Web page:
Google Fiber says it won’t mine users’ data — but it could

As an “edge provider” whose business hinges on what happens once customers get on the web, Google Inc. faces fresh competition from cable and telecommunications giants free to sell consumer data to advertisers.

But as Google Fiber — the niche subsidiary launched in Kansas City five years ago — shunning the data-for-dollars game might mean leaving money on the table.

Google isn’t saying much. The company recently issued a two-sentence statement: “Google Fiber values our users’ privacy. We have no plans to make changes to our current privacy policies.”

The privacy policy set by Google Fiber for its internet service customers, one that it changed barely a year ago, says the company doesn’t share information outside the company “except in the circumstances (such as with your consent, with domain administrators, for external processing and for legal reasons) as more fully set out in the Google Privacy Policy.” That Google Inc. policy, modified last month, says that “we and our partners use various technologies to collect and store information when you visit a Google service.”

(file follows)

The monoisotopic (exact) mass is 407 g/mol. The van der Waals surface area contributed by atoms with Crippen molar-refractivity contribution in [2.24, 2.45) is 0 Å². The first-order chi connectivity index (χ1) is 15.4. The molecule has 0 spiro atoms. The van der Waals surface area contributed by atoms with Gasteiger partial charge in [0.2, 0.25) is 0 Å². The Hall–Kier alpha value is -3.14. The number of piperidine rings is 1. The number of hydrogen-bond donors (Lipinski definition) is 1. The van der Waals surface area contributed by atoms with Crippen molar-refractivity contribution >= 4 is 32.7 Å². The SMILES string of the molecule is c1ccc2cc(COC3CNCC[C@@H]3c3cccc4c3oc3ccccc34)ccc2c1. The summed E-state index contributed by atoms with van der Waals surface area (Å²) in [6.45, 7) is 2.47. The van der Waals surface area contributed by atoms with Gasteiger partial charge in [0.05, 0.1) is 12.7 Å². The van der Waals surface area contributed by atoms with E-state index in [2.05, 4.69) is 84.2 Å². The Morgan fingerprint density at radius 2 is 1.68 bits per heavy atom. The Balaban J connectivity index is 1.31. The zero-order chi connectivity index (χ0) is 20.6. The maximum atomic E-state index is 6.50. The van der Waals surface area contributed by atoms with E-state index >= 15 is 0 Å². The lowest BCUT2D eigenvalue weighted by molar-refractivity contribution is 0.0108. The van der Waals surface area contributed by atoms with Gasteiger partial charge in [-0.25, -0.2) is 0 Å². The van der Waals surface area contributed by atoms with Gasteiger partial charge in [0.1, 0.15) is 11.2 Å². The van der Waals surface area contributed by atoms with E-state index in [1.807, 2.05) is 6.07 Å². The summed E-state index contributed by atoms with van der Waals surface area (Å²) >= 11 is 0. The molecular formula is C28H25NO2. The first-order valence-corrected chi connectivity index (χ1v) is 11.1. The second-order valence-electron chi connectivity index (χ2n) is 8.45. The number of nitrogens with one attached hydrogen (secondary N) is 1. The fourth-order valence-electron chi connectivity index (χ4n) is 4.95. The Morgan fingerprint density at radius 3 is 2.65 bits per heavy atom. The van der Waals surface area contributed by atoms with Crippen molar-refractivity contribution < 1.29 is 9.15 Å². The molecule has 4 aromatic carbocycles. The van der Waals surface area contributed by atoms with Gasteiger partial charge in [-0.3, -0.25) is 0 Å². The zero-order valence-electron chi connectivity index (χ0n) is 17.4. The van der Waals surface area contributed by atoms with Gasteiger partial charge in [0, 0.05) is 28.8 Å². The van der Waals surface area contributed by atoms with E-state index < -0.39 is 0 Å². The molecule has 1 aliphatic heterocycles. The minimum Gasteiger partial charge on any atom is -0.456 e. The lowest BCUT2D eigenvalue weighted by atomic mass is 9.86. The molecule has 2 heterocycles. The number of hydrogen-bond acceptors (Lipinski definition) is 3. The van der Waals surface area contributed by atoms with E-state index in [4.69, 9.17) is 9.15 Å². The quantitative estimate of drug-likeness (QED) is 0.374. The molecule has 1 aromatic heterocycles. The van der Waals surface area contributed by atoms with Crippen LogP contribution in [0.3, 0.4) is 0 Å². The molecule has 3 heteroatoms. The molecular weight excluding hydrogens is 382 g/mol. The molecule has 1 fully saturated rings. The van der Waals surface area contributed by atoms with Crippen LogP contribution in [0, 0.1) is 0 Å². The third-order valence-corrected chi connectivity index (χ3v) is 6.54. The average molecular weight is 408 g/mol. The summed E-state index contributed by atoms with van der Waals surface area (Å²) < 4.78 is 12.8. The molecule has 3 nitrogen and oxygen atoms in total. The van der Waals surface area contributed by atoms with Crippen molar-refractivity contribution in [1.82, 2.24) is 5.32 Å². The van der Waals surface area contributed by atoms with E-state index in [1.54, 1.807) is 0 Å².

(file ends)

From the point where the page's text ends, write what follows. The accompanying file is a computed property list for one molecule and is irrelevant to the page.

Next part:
Google also wrote to the Federal Communications Commission in October arguing that “implied consent” — the idea that data can be shared unless consumers go out of their way to forbid it — “is appropriate. … This model is familiar to consumers, has worked well for them for many years, and contributed to today’s thriving, innovative, and free Internet.”

Near the end of the Barack Obama years, the FCC moved to stop ISPs from warehousing user data for possible sale. Then, before those rules took effect, Congress and President Donald Trump wiped the limits away.

Read more: Kansas City Star

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